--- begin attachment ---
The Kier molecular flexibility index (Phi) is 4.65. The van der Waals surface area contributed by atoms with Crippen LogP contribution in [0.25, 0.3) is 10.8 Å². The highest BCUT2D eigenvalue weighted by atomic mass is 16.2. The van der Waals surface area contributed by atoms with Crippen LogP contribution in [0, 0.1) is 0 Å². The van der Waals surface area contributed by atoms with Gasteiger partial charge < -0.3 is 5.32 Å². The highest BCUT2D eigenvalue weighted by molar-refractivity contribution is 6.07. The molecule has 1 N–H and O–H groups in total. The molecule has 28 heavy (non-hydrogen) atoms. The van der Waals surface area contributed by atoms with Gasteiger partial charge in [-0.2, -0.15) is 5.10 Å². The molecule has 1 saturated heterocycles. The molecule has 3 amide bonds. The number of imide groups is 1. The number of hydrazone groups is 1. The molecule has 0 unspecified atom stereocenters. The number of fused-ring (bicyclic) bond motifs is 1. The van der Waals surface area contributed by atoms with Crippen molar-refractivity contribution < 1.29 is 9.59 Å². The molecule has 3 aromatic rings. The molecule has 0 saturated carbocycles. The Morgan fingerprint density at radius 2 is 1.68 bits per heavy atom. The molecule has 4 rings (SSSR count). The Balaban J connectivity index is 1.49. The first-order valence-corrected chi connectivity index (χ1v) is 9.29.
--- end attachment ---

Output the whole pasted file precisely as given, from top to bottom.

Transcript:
The Kier molecular flexibility index (Phi) is 4.65. The van der Waals surface area contributed by atoms with Crippen LogP contribution in [0.25, 0.3) is 10.8 Å². The highest BCUT2D eigenvalue weighted by atomic mass is 16.2. The van der Waals surface area contributed by atoms with Crippen LogP contribution in [0, 0.1) is 0 Å². The van der Waals surface area contributed by atoms with Gasteiger partial charge < -0.3 is 5.32 Å². The highest BCUT2D eigenvalue weighted by molar-refractivity contribution is 6.07. The molecule has 1 N–H and O–H groups in total. The molecule has 28 heavy (non-hydrogen) atoms. The van der Waals surface area contributed by atoms with Gasteiger partial charge in [-0.2, -0.15) is 5.10 Å². The molecule has 1 saturated heterocycles. The molecule has 3 amide bonds. The number of imide groups is 1. The number of hydrazone groups is 1. The molecule has 0 unspecified atom stereocenters. The number of fused-ring (bicyclic) bond motifs is 1. The van der Waals surface area contributed by atoms with Crippen molar-refractivity contribution < 1.29 is 9.59 Å². The molecule has 3 aromatic rings. The molecule has 0 saturated carbocycles. The Morgan fingerprint density at radius 2 is 1.68 bits per heavy atom. The molecule has 4 rings (SSSR count). The Balaban J connectivity index is 1.49. The first-order valence-corrected chi connectivity index (χ1v) is 9.29.